Returning to financial results, it is instructive to compare the 2018-19 actual financial results with the corresponding results for the previous year (2017-18). This comparison reveals that the SLA’s revenue from land sales increased by 24% and the operating surplus increased by 18% from $161.3 million to $229.7 million with a commensurate increase in dividend. Total returns to the Territory increased by 17% over the previous year.
One area where the results went backwards compared to the previous year, was in the number of dwelling sites sold. In 2018-19 the SLA sold 3,204 sites compared to 4,203 sites in 2017-18, that is, 999 fewer dwelling sites. In short, despite selling far less land the Agency earned far more revenue and made a far higher profit compared to the previous year.
What this means is that any expectation of an improvement in conditions for entry into homeownership is illusory. In the context of lower than target sales, and indeed if the demand had softened, almost any commercial business would adjust its price down to the market clearing price. It would not be unusual in such circumstances for a business operating in a commercial and competitive environment to reduce profit margins in order to maintain volume and inventory turnover. Notably, the SLA’s gross profit margin was actually higher at 78.7% than the original budget of 70.8%. If the Agency was concerned, as it claims, about competition in other estates, it certainly is not evident in its commercial decisions. Indeed, the financial outcomes it achieved, driven no doubt by the Government’s short term revenue and budgetary considerations, can only be described as monopolistic and extractive.
This is quite apparent from the 2018-19 budget targets set for the Agency. For example, the 2018-19 budget target for land sales revenue was 80% higher than the 2017-18 actual result. The Agency was required to deliver a 42% higher dividend and a 55% increase in its total returns to the Territory compared to 2017-18. The target for residential dwelling sites was reduced from the 4,203 sites sold in 2017-18 to 4,060 or by 3%. As noted above, the actual result was 3,204 sites or 25% below the reduced target.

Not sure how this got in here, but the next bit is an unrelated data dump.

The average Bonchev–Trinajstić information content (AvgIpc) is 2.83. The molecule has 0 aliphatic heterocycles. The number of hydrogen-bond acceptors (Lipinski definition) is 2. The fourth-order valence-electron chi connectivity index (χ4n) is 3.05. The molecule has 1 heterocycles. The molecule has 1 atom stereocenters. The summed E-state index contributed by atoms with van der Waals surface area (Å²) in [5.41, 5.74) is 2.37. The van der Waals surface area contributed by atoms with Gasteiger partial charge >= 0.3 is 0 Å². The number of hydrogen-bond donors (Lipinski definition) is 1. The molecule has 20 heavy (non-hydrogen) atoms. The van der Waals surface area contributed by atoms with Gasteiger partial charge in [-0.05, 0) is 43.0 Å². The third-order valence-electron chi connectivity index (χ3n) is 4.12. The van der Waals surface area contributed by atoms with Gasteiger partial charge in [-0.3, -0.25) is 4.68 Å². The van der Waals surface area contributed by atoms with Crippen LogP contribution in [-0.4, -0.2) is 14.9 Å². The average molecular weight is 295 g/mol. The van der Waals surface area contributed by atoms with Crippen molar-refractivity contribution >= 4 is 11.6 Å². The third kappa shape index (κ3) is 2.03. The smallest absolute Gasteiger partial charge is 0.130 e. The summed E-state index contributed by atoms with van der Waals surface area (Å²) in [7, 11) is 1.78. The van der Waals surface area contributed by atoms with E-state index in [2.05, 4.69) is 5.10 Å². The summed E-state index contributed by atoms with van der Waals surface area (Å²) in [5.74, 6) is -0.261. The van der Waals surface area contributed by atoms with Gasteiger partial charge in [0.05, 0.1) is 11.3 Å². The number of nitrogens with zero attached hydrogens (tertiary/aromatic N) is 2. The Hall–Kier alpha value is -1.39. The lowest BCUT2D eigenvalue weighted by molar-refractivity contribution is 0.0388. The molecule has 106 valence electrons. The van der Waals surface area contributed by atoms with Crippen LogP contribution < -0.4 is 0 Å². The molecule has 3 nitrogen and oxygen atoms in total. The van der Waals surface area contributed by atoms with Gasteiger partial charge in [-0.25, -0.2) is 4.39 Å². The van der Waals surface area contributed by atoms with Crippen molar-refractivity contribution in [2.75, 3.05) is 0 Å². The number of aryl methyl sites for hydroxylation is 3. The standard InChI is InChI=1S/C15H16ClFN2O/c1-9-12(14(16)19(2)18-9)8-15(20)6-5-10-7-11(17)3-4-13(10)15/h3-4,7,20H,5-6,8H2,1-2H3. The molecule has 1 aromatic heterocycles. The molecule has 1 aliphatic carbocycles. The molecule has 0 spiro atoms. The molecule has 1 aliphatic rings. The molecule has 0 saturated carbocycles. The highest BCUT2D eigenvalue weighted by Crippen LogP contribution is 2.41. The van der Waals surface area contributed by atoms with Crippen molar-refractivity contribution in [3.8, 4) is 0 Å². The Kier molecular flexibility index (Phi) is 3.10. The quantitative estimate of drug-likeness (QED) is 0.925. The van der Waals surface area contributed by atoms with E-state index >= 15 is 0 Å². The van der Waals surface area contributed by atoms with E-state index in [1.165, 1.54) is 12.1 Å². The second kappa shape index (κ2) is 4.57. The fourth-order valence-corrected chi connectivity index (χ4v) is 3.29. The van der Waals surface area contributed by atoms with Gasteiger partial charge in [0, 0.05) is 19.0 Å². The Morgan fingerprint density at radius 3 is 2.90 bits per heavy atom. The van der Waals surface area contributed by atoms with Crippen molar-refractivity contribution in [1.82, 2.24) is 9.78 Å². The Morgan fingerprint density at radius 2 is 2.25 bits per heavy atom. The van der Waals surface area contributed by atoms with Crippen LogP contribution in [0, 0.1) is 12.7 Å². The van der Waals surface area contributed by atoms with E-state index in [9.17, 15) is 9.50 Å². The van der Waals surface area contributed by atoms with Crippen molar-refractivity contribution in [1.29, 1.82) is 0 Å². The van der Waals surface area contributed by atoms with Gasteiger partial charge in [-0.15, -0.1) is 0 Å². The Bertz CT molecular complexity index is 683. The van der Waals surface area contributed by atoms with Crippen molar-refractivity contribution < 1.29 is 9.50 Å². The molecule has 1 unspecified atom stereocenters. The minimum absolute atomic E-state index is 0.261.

While the SLA’s aggregate supply and financial targets are clearly antithetical to housing affordability targets specific to affordable housing were also not met. The original budget target of 512 was just under 13% of the total supply target – a proportion which is lower than the 15% supply target that the Government has adopted under its housing affordability strategy. In actual effect, just 353 affordable dwelling sites were delivered, 29% below the budget target, and 11% of the total supply. In 2017-18, the Agency undersupplied affordable dwelling sites by 18%. On the positive side, accepting that the target was clearly inadequate the supply target for community housing sites was met and in fact exceeded. Notably, that target was set some 41% lower than the previous year. Over the two years 2017-18 and 2018-19, just 79 community housing sites have been made available.
In May 2018 Professor Peter Phibbs of the Australian Housing and Urban Research Institute at the University of Sydney described the ACT Government’s targets for affordable and community housing as “so small they’re almost insignificant”. Tellingly the targets that Professor Phibbs was referring to were 41% higher than last year’s target and even then the SLA failed to meet the new reduced target by 29%.
On the basis of the data included in the SLA 2018-19 annual report, it is certainly open to an objective observer to question whether the ACT Government’s purported concern about affordable housing is genuine.